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Halloween or January? Yet another puzzle

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Author Info

  • Lucey, Brian M
  • Zhao, Shelly

Abstract

Recent works suggest a potentially exploitable effect in US markets, the 'Halloween Indicator'. This suggests that the greater part of changes in equity markets arises over the November-April period, with little change over the summer months, simultaneous with no evident changes in the risk profiles of the two six-month periods. We re-examine this and find contradictory evidence. Over the 1926-2002 period we find rather that the effect demonstrated may well be a reflection of the well-known January anomaly. Our conclusion therefore is that the jury remains out on the existence of a semi-annual seasonality.

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Bibliographic Info

Article provided by Elsevier in its journal International Review of Financial Analysis.

Volume (Year): 17 (2008)
Issue (Month): 5 (December)
Pages: 1055-1069

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Handle: RePEc:eee:finana:v:17:y:2008:i:5:p:1055-1069

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Web page: http://www.elsevier.com/locate/inca/620166

Related research

Keywords: January effect Halloween effect USA Market efficiency Seasonality;

References

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  1. Diebold, Francis X & Kilian, Lutz, 2000. "Measuring Predictability: Theory And Macroeconomic Applications," CEPR Discussion Papers 2424, C.E.P.R. Discussion Papers.
  2. Reinganum, Marc R & Shapiro, Alan C, 1987. "Taxes and Stock Return Seasonality: Evidence from the London Stock Exchange," The Journal of Business, University of Chicago Press, vol. 60(2), pages 281-95, April.
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  8. Henriksson, Roy D & Merton, Robert C, 1981. "On Market Timing and Investment Performance. II. Statistical Procedures for Evaluating Forecasting Skills," The Journal of Business, University of Chicago Press, vol. 54(4), pages 513-33, October.
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  10. Khalid Al-Saad & Imad Moosa, 2005. "Seasonality in stock returns: evidence from an emerging market," Applied Financial Economics, Taylor & Francis Journals, vol. 15(1), pages 63-71.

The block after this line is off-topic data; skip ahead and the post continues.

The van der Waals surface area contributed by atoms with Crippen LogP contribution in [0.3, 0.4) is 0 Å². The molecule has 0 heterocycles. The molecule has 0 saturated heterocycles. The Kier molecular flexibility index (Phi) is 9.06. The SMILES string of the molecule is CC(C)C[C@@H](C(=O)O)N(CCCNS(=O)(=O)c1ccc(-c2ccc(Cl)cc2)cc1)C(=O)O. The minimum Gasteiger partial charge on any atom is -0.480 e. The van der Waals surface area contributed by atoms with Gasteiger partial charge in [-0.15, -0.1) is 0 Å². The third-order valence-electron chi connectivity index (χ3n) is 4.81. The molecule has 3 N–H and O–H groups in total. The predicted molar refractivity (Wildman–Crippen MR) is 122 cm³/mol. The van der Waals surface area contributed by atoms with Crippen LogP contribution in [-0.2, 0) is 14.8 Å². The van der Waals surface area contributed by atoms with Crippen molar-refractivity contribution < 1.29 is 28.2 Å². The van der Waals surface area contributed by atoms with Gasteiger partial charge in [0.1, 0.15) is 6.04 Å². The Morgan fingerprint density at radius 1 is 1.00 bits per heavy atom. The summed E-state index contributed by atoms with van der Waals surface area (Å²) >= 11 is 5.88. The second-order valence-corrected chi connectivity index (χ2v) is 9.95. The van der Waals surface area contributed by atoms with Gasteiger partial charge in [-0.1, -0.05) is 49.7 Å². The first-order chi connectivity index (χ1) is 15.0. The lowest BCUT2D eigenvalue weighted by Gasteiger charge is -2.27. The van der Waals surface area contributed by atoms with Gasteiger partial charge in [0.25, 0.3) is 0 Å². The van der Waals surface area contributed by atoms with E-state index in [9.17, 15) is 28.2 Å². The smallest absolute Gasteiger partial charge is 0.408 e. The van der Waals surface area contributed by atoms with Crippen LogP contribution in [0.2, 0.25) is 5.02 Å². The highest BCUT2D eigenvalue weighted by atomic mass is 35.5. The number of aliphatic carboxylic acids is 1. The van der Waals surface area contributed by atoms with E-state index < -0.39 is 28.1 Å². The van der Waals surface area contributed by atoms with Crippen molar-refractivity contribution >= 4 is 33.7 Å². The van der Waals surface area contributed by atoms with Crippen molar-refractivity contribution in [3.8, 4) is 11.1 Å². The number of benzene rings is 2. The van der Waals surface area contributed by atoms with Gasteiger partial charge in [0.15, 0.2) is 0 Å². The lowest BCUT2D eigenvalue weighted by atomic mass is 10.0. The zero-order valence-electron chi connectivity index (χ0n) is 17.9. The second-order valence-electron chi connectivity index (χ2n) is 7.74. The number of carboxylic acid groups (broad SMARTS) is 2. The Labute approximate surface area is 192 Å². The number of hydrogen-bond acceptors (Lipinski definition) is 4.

11. Barone, E., 1990. "The italian stock market : Efficiency and calendar anomalies," Journal of Banking & Finance, Elsevier, vol. 14(2-3), pages 483-510, August.
  12. Holden, Ken & Thompson, John & Ruangrit, Yuphin, 2005. "The Asian crisis and calendar effects on stock returns in Thailand," European Journal of Operational Research, Elsevier, vol. 163(1), pages 242-252, May.
  13. Sidney B. Wachtel, 1942. "Certain Observations on Seasonal Movements in Stock Prices," The Journal of Business, University of Chicago Press, vol. 15, pages 184.
  14. Agrawal, Anup & Tandon, Kishore, 1994. "Anomalies or illusions? Evidence from stock markets in eighteen countries," Journal of International Money and Finance, Elsevier, vol. 13(1), pages 83-106, February.
  15. Hamori, Shigeyuki, 2001. "Seasonality and stock returns: some evidence from Japan," Japan and the World Economy, Elsevier, vol. 13(4), pages 463-481, December.
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Citations

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Cited by:
  1. K. Stephen Haggard & H. Douglas Witte, 2012. "Subperiod robustness checks: testing for effect mean stationarity," Managerial Finance, Emerald Group Publishing, vol. 38(3), pages 530-542, May.
  2. Haggard, K. Stephen & Witte, H. Douglas, 2010. "The Halloween effect: Trick or treat?," International Review of Financial Analysis, Elsevier, vol. 19(5), pages 379-387, December.

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